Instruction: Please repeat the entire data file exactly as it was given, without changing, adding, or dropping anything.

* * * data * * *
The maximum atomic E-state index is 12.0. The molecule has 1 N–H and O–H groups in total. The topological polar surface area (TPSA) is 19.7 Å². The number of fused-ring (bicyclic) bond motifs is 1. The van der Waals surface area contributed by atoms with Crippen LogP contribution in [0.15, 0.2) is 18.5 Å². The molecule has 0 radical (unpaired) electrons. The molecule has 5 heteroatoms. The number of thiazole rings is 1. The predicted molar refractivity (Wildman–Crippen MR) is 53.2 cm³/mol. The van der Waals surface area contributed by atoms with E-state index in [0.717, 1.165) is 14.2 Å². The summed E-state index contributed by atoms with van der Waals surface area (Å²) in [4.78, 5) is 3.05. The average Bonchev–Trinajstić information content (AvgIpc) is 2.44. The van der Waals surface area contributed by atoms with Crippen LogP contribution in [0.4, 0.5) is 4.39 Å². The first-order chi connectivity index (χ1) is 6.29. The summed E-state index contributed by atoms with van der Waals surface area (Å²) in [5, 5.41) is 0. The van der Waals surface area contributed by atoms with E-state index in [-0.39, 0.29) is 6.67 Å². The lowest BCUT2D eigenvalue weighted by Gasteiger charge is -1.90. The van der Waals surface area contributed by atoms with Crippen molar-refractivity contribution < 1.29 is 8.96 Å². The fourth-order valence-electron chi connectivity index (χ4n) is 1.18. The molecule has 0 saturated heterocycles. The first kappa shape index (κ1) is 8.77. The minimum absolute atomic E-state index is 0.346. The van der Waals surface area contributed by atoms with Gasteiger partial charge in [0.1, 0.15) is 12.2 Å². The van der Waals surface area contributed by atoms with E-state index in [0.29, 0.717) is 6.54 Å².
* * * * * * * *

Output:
The maximum atomic E-state index is 12.0. The molecule has 1 N–H and O–H groups in total. The topological polar surface area (TPSA) is 19.7 Å². The number of fused-ring (bicyclic) bond motifs is 1. The van der Waals surface area contributed by atoms with Crippen LogP contribution in [0.15, 0.2) is 18.5 Å². The molecule has 0 radical (unpaired) electrons. The molecule has 5 heteroatoms. The number of thiazole rings is 1. The predicted molar refractivity (Wildman–Crippen MR) is 53.2 cm³/mol. The van der Waals surface area contributed by atoms with E-state index in [0.717, 1.165) is 14.2 Å². The summed E-state index contributed by atoms with van der Waals surface area (Å²) in [4.78, 5) is 3.05. The average Bonchev–Trinajstić information content (AvgIpc) is 2.44. The van der Waals surface area contributed by atoms with Crippen LogP contribution in [0.4, 0.5) is 4.39 Å². The first-order chi connectivity index (χ1) is 6.29. The summed E-state index contributed by atoms with van der Waals surface area (Å²) in [5, 5.41) is 0. The van der Waals surface area contributed by atoms with E-state index in [-0.39, 0.29) is 6.67 Å². The lowest BCUT2D eigenvalue weighted by Gasteiger charge is -1.90. The van der Waals surface area contributed by atoms with Crippen molar-refractivity contribution < 1.29 is 8.96 Å². The fourth-order valence-electron chi connectivity index (χ4n) is 1.18. The molecule has 0 saturated heterocycles. The first kappa shape index (κ1) is 8.77. The minimum absolute atomic E-state index is 0.346. The van der Waals surface area contributed by atoms with Gasteiger partial charge in [0.1, 0.15) is 12.2 Å². The van der Waals surface area contributed by atoms with E-state index in [0.29, 0.717) is 6.54 Å².